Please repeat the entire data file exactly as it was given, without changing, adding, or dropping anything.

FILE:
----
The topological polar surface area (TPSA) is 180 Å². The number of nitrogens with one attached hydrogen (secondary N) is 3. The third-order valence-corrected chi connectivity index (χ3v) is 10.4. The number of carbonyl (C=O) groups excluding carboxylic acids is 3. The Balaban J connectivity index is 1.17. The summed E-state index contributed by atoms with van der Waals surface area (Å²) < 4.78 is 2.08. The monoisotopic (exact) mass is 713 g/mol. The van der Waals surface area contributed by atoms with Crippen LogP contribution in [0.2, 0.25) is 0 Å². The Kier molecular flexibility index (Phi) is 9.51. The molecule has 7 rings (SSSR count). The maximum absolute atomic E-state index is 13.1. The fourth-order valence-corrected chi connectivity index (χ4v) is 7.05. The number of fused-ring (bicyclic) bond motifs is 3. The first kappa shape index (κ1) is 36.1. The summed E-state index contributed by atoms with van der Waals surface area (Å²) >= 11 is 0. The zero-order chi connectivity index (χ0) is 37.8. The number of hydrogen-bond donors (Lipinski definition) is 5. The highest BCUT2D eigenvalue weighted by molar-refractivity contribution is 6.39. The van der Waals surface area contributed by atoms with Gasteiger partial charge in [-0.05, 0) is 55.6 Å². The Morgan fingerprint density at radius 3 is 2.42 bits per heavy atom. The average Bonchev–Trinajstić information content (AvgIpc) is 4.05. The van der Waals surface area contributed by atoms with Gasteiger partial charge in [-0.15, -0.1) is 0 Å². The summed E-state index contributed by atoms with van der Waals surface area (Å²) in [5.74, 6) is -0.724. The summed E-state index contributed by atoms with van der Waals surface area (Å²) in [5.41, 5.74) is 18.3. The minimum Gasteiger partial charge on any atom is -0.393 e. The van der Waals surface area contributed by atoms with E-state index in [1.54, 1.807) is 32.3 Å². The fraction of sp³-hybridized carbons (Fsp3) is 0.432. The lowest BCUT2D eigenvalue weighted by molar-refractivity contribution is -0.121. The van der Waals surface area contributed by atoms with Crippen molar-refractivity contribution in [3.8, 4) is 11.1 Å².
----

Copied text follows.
The topological polar surface area (TPSA) is 180 Å². The number of nitrogens with one attached hydrogen (secondary N) is 3. The third-order valence-corrected chi connectivity index (χ3v) is 10.4. The number of carbonyl (C=O) groups excluding carboxylic acids is 3. The Balaban J connectivity index is 1.17. The summed E-state index contributed by atoms with van der Waals surface area (Å²) < 4.78 is 2.08. The monoisotopic (exact) mass is 713 g/mol. The van der Waals surface area contributed by atoms with Crippen LogP contribution in [0.2, 0.25) is 0 Å². The Kier molecular flexibility index (Phi) is 9.51. The molecule has 7 rings (SSSR count). The maximum absolute atomic E-state index is 13.1. The fourth-order valence-corrected chi connectivity index (χ4v) is 7.05. The number of fused-ring (bicyclic) bond motifs is 3. The first kappa shape index (κ1) is 36.1. The summed E-state index contributed by atoms with van der Waals surface area (Å²) >= 11 is 0. The zero-order chi connectivity index (χ0) is 37.8. The number of hydrogen-bond donors (Lipinski definition) is 5. The highest BCUT2D eigenvalue weighted by molar-refractivity contribution is 6.39. The van der Waals surface area contributed by atoms with Gasteiger partial charge in [-0.05, 0) is 55.6 Å². The Morgan fingerprint density at radius 3 is 2.42 bits per heavy atom. The average Bonchev–Trinajstić information content (AvgIpc) is 4.05. The van der Waals surface area contributed by atoms with Gasteiger partial charge in [-0.15, -0.1) is 0 Å². The summed E-state index contributed by atoms with van der Waals surface area (Å²) in [5.74, 6) is -0.724. The summed E-state index contributed by atoms with van der Waals surface area (Å²) in [5.41, 5.74) is 18.3. The minimum Gasteiger partial charge on any atom is -0.393 e. The van der Waals surface area contributed by atoms with E-state index in [1.54, 1.807) is 32.3 Å². The fraction of sp³-hybridized carbons (Fsp3) is 0.432. The lowest BCUT2D eigenvalue weighted by molar-refractivity contribution is -0.121. The van der Waals surface area contributed by atoms with Crippen molar-refractivity contribution in [3.8, 4) is 11.1 Å².